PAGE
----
Travel disruption eases after flooding
Transport issues are easing off after heavy rain and flooding caused delays across Scotland.
Storms on Saturday and Sunday left many areas waterlogged and made the return to work on Monday morning problematic for many.
Flooding at the Winchburgh tunnel near Linlithgow disrupted travel between Glasgow and Edinburgh and from Edinburgh to Dunblane.
A speed restriction put in place on the line has now been lifted.
Flooding also caused a signalling fault which has been fixed and passengers have been advised that bus replacement services are no longer in place.
The problems at Winchburgh came after the same tunnel was flooded a week ago.
Earlier ScotRail operations director David Simpson told BBC Radio's Good Morning Scotland programme: "We had a report of more flood water at Winchburgh at the start of service this morning.
"We sent some engineers to site and they reported the water just above the rail level there.
"We are having to send trains at slower speed through that area, reduce the number of trains and those trains are seeing delays as they pass through the tunnel at a lower speed."
Frustrated passengers took to social media complaining that the ground had been lowered in the tunnel to accommodate new electric train tracks.
Mr Simpson said monitoring of the tunnel had taken place across the weekend and pumps were used to remove water.
But he admitted more work was needed to rectify whatever was causing the regular flooding.
He said: "The volume of rain that fell yesterday on top of saturated land over the last few days has caused this.
"We have to look at why we have seen more flooding there and work with our Network Rail colleagues to make that area more resilient.
"The last thing people want on Monday morning is delays and cancellations."
He said that as part of an extra £160m investment in weather resilience across Scotland over the next five years, ScotRail would be working with Network Rail to look at targeted problems areas such as Winchburgh.
The West Highland line remains affected by landslips north of Helensburgh.
Routes re-opened to Oban on Monday but south of Crainlarich, several locations required major work.
The Scottish Environment Protection Agency issued 10 flood alerts on Sunday.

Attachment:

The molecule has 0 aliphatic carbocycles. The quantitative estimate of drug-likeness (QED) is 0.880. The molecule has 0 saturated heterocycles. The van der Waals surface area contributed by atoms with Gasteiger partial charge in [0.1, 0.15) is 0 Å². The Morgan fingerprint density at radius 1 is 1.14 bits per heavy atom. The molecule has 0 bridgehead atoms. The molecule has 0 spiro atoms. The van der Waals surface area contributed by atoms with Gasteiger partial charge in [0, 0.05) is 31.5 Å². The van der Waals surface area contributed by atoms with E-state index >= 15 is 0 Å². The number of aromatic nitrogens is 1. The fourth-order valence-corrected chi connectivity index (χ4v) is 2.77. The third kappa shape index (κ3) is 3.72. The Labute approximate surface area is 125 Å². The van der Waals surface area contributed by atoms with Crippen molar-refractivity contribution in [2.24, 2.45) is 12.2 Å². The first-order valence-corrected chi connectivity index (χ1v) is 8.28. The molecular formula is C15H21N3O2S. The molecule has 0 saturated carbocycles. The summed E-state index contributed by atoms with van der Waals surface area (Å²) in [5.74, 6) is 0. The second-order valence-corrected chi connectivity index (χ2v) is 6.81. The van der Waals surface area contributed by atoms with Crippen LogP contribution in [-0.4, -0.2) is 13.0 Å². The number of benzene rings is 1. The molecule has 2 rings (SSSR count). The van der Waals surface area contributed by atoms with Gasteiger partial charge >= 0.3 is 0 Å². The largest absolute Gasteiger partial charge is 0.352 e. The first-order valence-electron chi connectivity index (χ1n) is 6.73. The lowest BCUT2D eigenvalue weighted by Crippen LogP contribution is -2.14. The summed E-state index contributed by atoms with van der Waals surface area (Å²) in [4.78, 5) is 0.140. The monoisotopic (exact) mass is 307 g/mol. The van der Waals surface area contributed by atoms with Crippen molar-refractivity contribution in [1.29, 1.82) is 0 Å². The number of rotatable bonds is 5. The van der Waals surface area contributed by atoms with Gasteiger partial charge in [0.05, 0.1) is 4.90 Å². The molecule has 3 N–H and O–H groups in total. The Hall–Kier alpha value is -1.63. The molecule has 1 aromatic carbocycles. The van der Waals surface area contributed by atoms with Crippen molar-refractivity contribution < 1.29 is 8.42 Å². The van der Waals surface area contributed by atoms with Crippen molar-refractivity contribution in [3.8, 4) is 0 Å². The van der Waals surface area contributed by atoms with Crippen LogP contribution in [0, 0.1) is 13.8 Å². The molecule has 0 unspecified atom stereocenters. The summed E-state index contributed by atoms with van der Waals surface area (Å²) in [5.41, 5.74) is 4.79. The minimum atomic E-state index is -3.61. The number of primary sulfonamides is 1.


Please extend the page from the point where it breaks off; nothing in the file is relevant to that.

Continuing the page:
Trains were again affected after the West Coast mainline between England and Scotland was closed temporarily due to flooding.
In Ayrshire, warnings were sent out that two of the region's rivers were in danger of breaching their banks.
East Ayrshire Council distributed more than 7,000 sandbags to protect households in the areas around Kilmarnock Water and River Irvine.
The Odeon Cinema in Kilmarnock evacuated dozens of customers mid-film when the River Irvine's banks burst in Queen's Drive.
The town's Asda supermarket was also closed early.
Holidaymakers returning to Prestwick Airport arrived from their flights to find their cars partly submerged in the car park.
David Shearer returned from a weekend in Barcelona at about 23:30 on Sunday and told the BBC news website: "Car park three was closed. It has flooded at about 14:00 and a lot of cars were not drivable. I was lucky , my car was drivable but did have a lot of water in it.
"People were in tears."
A spokesman for Prestwick Airport said: "It happened very quickly. The burn behind the car park filled up and took us all by surprise.
"We towed out the cars which needed it and the water is gone now."
In Dumfries and Galloway, the A7 was shut by a landslide south of Langholm on Saturday - one lane has since reopened and traffic lights are in place at Skippers Bridge.
Central Fife was also experiencing flooding on Monday morning, with Haugh Road in Burntisland closed.
The weather forecast was drier and brighter for Monday, with lighter showers overnight.